In Australia and worldwide, the prevalence of overweight/obesity has been increasing markedly over the last two decades (AIHW 2006b). Obesity increases the risk of developing a range of health problems including Type 2 diabetes, cardiovascular disease, high blood pressure, osteoarthritis and certain cancers. As a single risk factor, high body mass was the second leading cause of the burden of illness and injury among Indigenous Australians in 2003, accounting for 11% of the total burden of disease and 13% of all deaths (Vos et al 2007).
In 2004-05, of those who reported their height and weight, 38% of Indigenous people aged 15 years and over were a healthy weight, 28% were overweight and 29% were obese (for more information on the calculation of Body Mass Index (BMI) see the Glossary). Overall, more than half (57%) of Indigenous people aged 15 years and over were overweight or obese. Between 1995 and 2004-05, rates of overweight/obesity among Indigenous people aged 15 years and over in non-remote areas increased from 48% to 56%.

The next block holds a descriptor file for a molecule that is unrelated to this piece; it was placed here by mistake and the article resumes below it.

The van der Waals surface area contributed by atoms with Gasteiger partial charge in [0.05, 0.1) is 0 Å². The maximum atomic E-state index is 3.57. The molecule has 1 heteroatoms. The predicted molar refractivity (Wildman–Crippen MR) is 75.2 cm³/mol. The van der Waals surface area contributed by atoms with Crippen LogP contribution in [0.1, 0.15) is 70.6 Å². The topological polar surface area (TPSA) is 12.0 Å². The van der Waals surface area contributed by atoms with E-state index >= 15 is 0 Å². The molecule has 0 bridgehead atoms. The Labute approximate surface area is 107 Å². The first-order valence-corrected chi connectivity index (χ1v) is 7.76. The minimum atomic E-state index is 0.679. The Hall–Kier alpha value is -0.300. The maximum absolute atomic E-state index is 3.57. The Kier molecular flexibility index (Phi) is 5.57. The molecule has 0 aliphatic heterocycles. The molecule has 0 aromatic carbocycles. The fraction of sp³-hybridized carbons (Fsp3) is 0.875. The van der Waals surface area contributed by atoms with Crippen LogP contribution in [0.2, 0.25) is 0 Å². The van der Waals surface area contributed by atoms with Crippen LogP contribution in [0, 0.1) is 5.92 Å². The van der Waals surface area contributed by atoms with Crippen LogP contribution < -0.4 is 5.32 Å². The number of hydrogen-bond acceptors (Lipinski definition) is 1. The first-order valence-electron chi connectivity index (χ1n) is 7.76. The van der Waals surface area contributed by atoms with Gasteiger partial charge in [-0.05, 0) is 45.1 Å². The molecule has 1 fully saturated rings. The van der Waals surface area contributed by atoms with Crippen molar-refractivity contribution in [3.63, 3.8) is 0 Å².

In 2004-05, the rates of overweight/obesity were higher in older age groups, ranging from 37% of people aged 15-24 years to 74% of people aged 55 years and over. Overall, the rates of overweight/obesity were similar for both Indigenous males (58%) and females (55%).
Overweight/obesity was associated with poorer self-assessed health among Indigenous people in 2004-05. Indigenous people aged 15 years and over who were overweight/obese were more likely than those who were a healthy weight to report their health as fair or poor (25% compared with 16%) and were less likely to report their health as excellent or very good (39% compared with 51%).
Similarly, Indigenous people aged 35 years and over who were overweight/obese were more likely than those who were a healthy weight to report diabetes/high sugar levels (22% compared with 10%) and/or cardiovascular disease (36% compared with 23%). The 2003 Australian Burden of Disease study showed that the majority of illness and injury among Indigenous people who were overweight/obese was a result of diabetes (49%) and ischaemic heart disease (40%) (Vos et al 2007).
After adjusting for age differences between the two populations, rates of overweight/obesity were similar for both Indigenous and non-Indigenous adults. However, Indigenous women were around one-and-a-half times as likely as non-Indigenous women to be overweight/obese. There was little variation in the rates of overweight/obesity for Indigenous and non-Indigenous men (graphs 8.8 and 8.9).
Males aged 15 years and over -
Females aged 15 years and over -